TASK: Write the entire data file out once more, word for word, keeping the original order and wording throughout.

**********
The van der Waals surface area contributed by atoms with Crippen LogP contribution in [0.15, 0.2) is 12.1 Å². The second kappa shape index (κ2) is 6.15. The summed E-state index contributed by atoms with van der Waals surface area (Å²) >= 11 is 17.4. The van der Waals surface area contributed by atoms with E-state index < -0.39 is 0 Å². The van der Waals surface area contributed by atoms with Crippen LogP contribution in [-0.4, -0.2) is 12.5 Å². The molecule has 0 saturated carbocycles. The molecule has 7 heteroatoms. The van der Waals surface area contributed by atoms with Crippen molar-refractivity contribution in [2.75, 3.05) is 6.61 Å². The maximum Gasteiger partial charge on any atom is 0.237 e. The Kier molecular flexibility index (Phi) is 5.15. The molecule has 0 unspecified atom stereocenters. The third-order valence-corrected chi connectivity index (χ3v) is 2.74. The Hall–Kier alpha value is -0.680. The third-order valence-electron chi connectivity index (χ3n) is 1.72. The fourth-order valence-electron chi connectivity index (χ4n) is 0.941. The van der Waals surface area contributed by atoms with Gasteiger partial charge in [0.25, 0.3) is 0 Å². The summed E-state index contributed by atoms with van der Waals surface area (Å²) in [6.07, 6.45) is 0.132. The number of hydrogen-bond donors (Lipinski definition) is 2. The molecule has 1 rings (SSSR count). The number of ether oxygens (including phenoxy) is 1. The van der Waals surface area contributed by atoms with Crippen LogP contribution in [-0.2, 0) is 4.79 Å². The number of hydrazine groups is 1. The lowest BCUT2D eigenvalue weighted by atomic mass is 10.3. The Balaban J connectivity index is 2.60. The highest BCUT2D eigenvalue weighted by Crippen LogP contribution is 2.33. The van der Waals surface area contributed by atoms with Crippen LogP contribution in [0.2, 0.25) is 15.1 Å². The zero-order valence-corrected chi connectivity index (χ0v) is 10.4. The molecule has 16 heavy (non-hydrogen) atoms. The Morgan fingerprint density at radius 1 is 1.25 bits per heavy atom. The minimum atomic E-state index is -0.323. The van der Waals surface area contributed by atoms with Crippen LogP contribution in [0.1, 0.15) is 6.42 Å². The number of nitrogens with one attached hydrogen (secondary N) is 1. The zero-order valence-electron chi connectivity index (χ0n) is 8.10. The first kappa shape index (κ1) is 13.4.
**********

The van der Waals surface area contributed by atoms with Crippen LogP contribution in [0.15, 0.2) is 12.1 Å². The second kappa shape index (κ2) is 6.15. The summed E-state index contributed by atoms with van der Waals surface area (Å²) >= 11 is 17.4. The van der Waals surface area contributed by atoms with E-state index < -0.39 is 0 Å². The van der Waals surface area contributed by atoms with Crippen LogP contribution in [-0.4, -0.2) is 12.5 Å². The molecule has 0 saturated carbocycles. The molecule has 7 heteroatoms. The van der Waals surface area contributed by atoms with Crippen molar-refractivity contribution in [2.75, 3.05) is 6.61 Å². The maximum Gasteiger partial charge on any atom is 0.237 e. The Kier molecular flexibility index (Phi) is 5.15. The molecule has 0 unspecified atom stereocenters. The third-order valence-corrected chi connectivity index (χ3v) is 2.74. The Hall–Kier alpha value is -0.680. The third-order valence-electron chi connectivity index (χ3n) is 1.72. The fourth-order valence-electron chi connectivity index (χ4n) is 0.941. The van der Waals surface area contributed by atoms with Gasteiger partial charge in [0.25, 0.3) is 0 Å². The summed E-state index contributed by atoms with van der Waals surface area (Å²) in [6.07, 6.45) is 0.132. The number of hydrogen-bond donors (Lipinski definition) is 2. The molecule has 1 rings (SSSR count). The number of ether oxygens (including phenoxy) is 1. The van der Waals surface area contributed by atoms with Crippen LogP contribution in [-0.2, 0) is 4.79 Å². The number of hydrazine groups is 1. The lowest BCUT2D eigenvalue weighted by atomic mass is 10.3. The Balaban J connectivity index is 2.60. The highest BCUT2D eigenvalue weighted by Crippen LogP contribution is 2.33. The van der Waals surface area contributed by atoms with Crippen LogP contribution in [0.2, 0.25) is 15.1 Å². The zero-order valence-corrected chi connectivity index (χ0v) is 10.4. The molecule has 16 heavy (non-hydrogen) atoms. The Morgan fingerprint density at radius 1 is 1.25 bits per heavy atom. The minimum atomic E-state index is -0.323. The van der Waals surface area contributed by atoms with Crippen LogP contribution in [0.1, 0.15) is 6.42 Å². The number of nitrogens with one attached hydrogen (secondary N) is 1. The zero-order valence-electron chi connectivity index (χ0n) is 8.10. The first kappa shape index (κ1) is 13.4.